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Nov 22, 2008 08:05 AM

Help with Homemade Pizza, Please

We have a bread machine, but have never made pizza dough before. Can you give me any suggestions on great dough AND any hints on how to cook a great crust. Do you use a pizza stone? Do you spritz water in the oven? And finally...what are your favorite toppings? Thank you so much!

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  1. Daisy: I found out recently, that there is a special flour for making pizza dough, that us normal people don't know about. I found it at Weston Produce. Yes, I make all pizza on a stone, as the bottom crust does nicely on a stone. My husband, even likes the frozen pizzas done on my stone, as the bottom crust comes out really nice.

    1. You might enjoy reading through this recent thread where people talk about how they make pizza.

      1. Daisy, I've been making my pizza dough in a bread machine for about 5 years. In fact, that's the only way I make it. After 100's of pizzas, I have a great recipe for you. Tell me, do you have a digital scale? Pizza stone? Peel?

        9 Replies
        1. re: grampart

          We do have a digital scale and peel. Planning to buy the stone if you tell me it will make a difference in the crust.

          1. re: DaisyM

            it will make a HUGE difference in your crust. A cheap version of the pizza stone is to line rack of your oven with unglazed tile. I do that with a little great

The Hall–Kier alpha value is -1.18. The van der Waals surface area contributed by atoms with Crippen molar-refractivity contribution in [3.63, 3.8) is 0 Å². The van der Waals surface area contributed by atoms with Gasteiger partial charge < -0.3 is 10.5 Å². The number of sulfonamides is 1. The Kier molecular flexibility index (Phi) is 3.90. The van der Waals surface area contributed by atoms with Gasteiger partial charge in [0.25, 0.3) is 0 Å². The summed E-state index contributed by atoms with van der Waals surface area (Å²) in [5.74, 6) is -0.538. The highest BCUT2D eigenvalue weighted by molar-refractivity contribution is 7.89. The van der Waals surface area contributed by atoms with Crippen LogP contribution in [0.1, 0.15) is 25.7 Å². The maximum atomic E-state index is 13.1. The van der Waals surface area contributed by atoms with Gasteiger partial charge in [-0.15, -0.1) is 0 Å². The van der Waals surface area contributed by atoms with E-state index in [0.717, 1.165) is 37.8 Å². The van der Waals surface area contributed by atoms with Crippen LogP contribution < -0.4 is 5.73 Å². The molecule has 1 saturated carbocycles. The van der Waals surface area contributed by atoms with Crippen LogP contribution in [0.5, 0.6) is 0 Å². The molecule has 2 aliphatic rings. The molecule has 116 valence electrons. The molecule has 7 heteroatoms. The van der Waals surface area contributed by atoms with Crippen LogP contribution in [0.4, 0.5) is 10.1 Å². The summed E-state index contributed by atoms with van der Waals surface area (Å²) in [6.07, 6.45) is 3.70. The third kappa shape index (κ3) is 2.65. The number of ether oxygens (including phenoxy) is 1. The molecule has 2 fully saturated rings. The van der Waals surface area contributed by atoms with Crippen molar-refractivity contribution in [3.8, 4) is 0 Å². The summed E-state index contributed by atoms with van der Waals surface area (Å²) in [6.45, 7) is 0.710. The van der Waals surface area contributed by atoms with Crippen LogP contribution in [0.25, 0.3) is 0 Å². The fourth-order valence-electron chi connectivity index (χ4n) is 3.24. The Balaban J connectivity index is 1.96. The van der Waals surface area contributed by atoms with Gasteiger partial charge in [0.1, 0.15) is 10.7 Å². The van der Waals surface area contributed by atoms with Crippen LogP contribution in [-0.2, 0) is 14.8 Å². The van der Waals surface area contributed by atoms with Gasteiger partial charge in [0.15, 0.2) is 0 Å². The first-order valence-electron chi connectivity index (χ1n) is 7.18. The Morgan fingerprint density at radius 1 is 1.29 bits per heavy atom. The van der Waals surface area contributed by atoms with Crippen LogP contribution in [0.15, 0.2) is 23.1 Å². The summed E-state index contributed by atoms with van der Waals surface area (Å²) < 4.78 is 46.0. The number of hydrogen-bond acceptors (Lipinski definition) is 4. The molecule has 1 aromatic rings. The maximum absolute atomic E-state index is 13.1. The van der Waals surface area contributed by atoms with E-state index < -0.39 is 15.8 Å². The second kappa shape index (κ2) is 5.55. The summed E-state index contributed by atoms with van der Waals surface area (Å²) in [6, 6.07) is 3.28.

1. re: DaisyM

              I think a good stone makes a big difference. I swear by a Fibrament stone; a bit more expensive, but well worth it, imho.
              This recipe calls for King Arthur bread flour, but any high gluten bread flour will do.

              18.33 oz or 519.7 grams Flour

              11.55 oz or 327.41 grams Water (I use Brita filtered) cold is fine if your machine has a warmup phase.

              .37 oz or 10.39 grams of oil (I use olive oil)

              .32 oz or 9.09 grams of Kosher salt

              .18 oz or 5.2 grams Sugar (I use "Sugar in the Raw")

              1/2 teaspoon yeast (I use Fleischman's bread machine yeast) Yeah, I know that's not much yeast but, since you're going to do a "retarded cold rise" in the fridge for at least 24 hours, this is what you want to do.

              I put the water, oil, salt, and sugar in the pan. Then the flour (sift if you want), and the yeast in a little well at the top. My machine's bread cycle takes 2 hours after which I remove the dough and divide it in 2 (each ball should weigh about 15.39 oz) and shape it, lightly oil small bowls, put 1 ball in each and seal well with plastic wrap. Put in fridge asap. These can be used after 24 hours, but 3-4 days is best. I've used some that were 8 days in the cold. 2-3 hour before using, remove from fridge and put (still covered on counter). When ready to shape, use a lightly floured surface and (using just your hands) press into 14" circles. DO NOT KNEAD THE DOUGH ANYMORE! The dough should be very easy to handle and there won't be any of that "snap-back" that some folks have problems with. I set my oven at 550 and let it preheat for 1 hour AFTER the 550 is reached. This is important if you are using a stone. Perhaps, not so much if cooking on a sheet or screen. I turn my pies at 5 minutes and cook for another 1-2 minutes. I use a simple thin red sauce base with shredded whole milk mozz. Polly-O or Sorrento. Good luck!